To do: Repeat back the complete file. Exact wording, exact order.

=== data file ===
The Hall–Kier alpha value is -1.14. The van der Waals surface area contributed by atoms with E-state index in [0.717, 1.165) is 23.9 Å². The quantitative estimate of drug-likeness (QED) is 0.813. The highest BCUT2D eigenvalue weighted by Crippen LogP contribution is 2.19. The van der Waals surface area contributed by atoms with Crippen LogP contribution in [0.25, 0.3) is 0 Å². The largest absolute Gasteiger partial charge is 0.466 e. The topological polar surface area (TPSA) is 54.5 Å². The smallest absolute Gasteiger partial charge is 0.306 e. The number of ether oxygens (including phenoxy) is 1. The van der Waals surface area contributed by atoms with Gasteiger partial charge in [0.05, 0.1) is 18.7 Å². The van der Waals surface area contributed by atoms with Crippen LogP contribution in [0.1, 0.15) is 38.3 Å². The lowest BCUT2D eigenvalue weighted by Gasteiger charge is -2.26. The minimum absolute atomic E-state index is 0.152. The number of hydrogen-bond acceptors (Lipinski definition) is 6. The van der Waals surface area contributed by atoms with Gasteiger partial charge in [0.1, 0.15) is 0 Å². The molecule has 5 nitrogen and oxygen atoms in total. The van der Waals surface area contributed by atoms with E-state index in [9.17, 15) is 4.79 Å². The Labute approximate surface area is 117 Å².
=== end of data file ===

The Hall–Kier alpha value is -1.14. The van der Waals surface area contributed by atoms with E-state index in [0.717, 1.165) is 23.9 Å². The quantitative estimate of drug-likeness (QED) is 0.813. The highest BCUT2D eigenvalue weighted by Crippen LogP contribution is 2.19. The van der Waals surface area contributed by atoms with Crippen LogP contribution in [0.25, 0.3) is 0 Å². The largest absolute Gasteiger partial charge is 0.466 e. The topological polar surface area (TPSA) is 54.5 Å². The smallest absolute Gasteiger partial charge is 0.306 e. The number of ether oxygens (including phenoxy) is 1. The van der Waals surface area contributed by atoms with Gasteiger partial charge in [0.05, 0.1) is 18.7 Å². The van der Waals surface area contributed by atoms with Crippen LogP contribution in [0.1, 0.15) is 38.3 Å². The lowest BCUT2D eigenvalue weighted by Gasteiger charge is -2.26. The minimum absolute atomic E-state index is 0.152. The number of hydrogen-bond acceptors (Lipinski definition) is 6. The van der Waals surface area contributed by atoms with Gasteiger partial charge in [0.1, 0.15) is 0 Å². The molecule has 5 nitrogen and oxygen atoms in total. The van der Waals surface area contributed by atoms with E-state index in [9.17, 15) is 4.79 Å². The Labute approximate surface area is 117 Å².